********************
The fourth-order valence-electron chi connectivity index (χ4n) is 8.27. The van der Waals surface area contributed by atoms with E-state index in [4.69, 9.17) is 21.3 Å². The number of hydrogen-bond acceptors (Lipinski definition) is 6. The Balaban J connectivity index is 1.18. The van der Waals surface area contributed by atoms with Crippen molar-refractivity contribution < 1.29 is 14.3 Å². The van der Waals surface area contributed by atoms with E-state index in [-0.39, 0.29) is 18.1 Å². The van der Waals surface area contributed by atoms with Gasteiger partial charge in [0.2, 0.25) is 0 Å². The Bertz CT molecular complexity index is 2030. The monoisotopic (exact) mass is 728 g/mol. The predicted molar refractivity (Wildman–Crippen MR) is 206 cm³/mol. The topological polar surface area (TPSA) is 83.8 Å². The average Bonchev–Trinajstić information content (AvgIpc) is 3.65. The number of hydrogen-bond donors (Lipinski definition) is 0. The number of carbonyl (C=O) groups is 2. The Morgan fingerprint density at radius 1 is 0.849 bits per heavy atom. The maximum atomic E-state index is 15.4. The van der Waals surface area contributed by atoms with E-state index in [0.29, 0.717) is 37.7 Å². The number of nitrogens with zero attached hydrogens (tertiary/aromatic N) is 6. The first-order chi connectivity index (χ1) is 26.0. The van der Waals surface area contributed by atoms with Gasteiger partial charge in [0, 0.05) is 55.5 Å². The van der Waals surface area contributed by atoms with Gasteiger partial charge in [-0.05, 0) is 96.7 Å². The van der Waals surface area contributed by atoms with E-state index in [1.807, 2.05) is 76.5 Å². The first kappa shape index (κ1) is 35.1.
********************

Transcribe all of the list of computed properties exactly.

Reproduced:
The fourth-order valence-electron chi connectivity index (χ4n) is 8.27. The van der Waals surface area contributed by atoms with E-state index in [4.69, 9.17) is 21.3 Å². The number of hydrogen-bond acceptors (Lipinski definition) is 6. The Balaban J connectivity index is 1.18. The van der Waals surface area contributed by atoms with Crippen molar-refractivity contribution < 1.29 is 14.3 Å². The van der Waals surface area contributed by atoms with E-state index in [-0.39, 0.29) is 18.1 Å². The van der Waals surface area contributed by atoms with Gasteiger partial charge in [0.2, 0.25) is 0 Å². The Bertz CT molecular complexity index is 2030. The monoisotopic (exact) mass is 728 g/mol. The predicted molar refractivity (Wildman–Crippen MR) is 206 cm³/mol. The topological polar surface area (TPSA) is 83.8 Å². The average Bonchev–Trinajstić information content (AvgIpc) is 3.65. The number of hydrogen-bond donors (Lipinski definition) is 0. The number of carbonyl (C=O) groups is 2. The Morgan fingerprint density at radius 1 is 0.849 bits per heavy atom. The maximum atomic E-state index is 15.4. The van der Waals surface area contributed by atoms with E-state index in [0.29, 0.717) is 37.7 Å². The number of nitrogens with zero attached hydrogens (tertiary/aromatic N) is 6. The first-order chi connectivity index (χ1) is 26.0. The van der Waals surface area contributed by atoms with Gasteiger partial charge in [0, 0.05) is 55.5 Å². The van der Waals surface area contributed by atoms with Gasteiger partial charge in [-0.05, 0) is 96.7 Å². The van der Waals surface area contributed by atoms with E-state index in [1.807, 2.05) is 76.5 Å². The first kappa shape index (κ1) is 35.1.